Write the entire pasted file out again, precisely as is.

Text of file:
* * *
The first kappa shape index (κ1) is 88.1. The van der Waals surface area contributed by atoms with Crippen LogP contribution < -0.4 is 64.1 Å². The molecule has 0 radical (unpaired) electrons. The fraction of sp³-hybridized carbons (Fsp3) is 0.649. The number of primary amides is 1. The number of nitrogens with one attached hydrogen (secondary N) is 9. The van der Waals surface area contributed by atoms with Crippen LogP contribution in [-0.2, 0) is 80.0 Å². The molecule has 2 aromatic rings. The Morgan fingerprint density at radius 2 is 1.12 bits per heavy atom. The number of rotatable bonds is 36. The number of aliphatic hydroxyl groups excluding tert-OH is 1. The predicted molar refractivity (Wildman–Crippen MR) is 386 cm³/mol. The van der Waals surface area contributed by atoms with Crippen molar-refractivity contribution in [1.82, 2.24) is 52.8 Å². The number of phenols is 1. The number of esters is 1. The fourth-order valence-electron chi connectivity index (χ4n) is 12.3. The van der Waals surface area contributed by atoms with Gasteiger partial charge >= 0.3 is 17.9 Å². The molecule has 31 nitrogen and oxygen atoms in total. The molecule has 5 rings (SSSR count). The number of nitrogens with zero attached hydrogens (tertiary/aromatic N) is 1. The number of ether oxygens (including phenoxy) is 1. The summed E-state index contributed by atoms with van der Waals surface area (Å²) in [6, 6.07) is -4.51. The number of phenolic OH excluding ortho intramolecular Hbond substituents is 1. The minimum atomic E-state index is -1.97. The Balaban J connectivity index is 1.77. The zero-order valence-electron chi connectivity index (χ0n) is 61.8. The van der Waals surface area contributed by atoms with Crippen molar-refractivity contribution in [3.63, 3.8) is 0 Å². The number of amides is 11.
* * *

The first kappa shape index (κ1) is 88.1. The van der Waals surface area contributed by atoms with Crippen LogP contribution < -0.4 is 64.1 Å². The molecule has 0 radical (unpaired) electrons. The fraction of sp³-hybridized carbons (Fsp3) is 0.649. The number of primary amides is 1. The number of nitrogens with one attached hydrogen (secondary N) is 9. The van der Waals surface area contributed by atoms with Crippen LogP contribution in [-0.2, 0) is 80.0 Å². The molecule has 2 aromatic rings. The Morgan fingerprint density at radius 2 is 1.12 bits per heavy atom. The number of rotatable bonds is 36. The number of aliphatic hydroxyl groups excluding tert-OH is 1. The predicted molar refractivity (Wildman–Crippen MR) is 386 cm³/mol. The van der Waals surface area contributed by atoms with Crippen molar-refractivity contribution in [1.82, 2.24) is 52.8 Å². The number of phenols is 1. The number of esters is 1. The fourth-order valence-electron chi connectivity index (χ4n) is 12.3. The van der Waals surface area contributed by atoms with Gasteiger partial charge >= 0.3 is 17.9 Å². The molecule has 31 nitrogen and oxygen atoms in total. The molecule has 5 rings (SSSR count). The number of nitrogens with zero attached hydrogens (tertiary/aromatic N) is 1. The number of ether oxygens (including phenoxy) is 1. The summed E-state index contributed by atoms with van der Waals surface area (Å²) in [6, 6.07) is -4.51. The number of phenolic OH excluding ortho intramolecular Hbond substituents is 1. The minimum atomic E-state index is -1.97. The Balaban J connectivity index is 1.77. The zero-order valence-electron chi connectivity index (χ0n) is 61.8. The van der Waals surface area contributed by atoms with Crippen molar-refractivity contribution in [3.63, 3.8) is 0 Å². The number of amides is 11.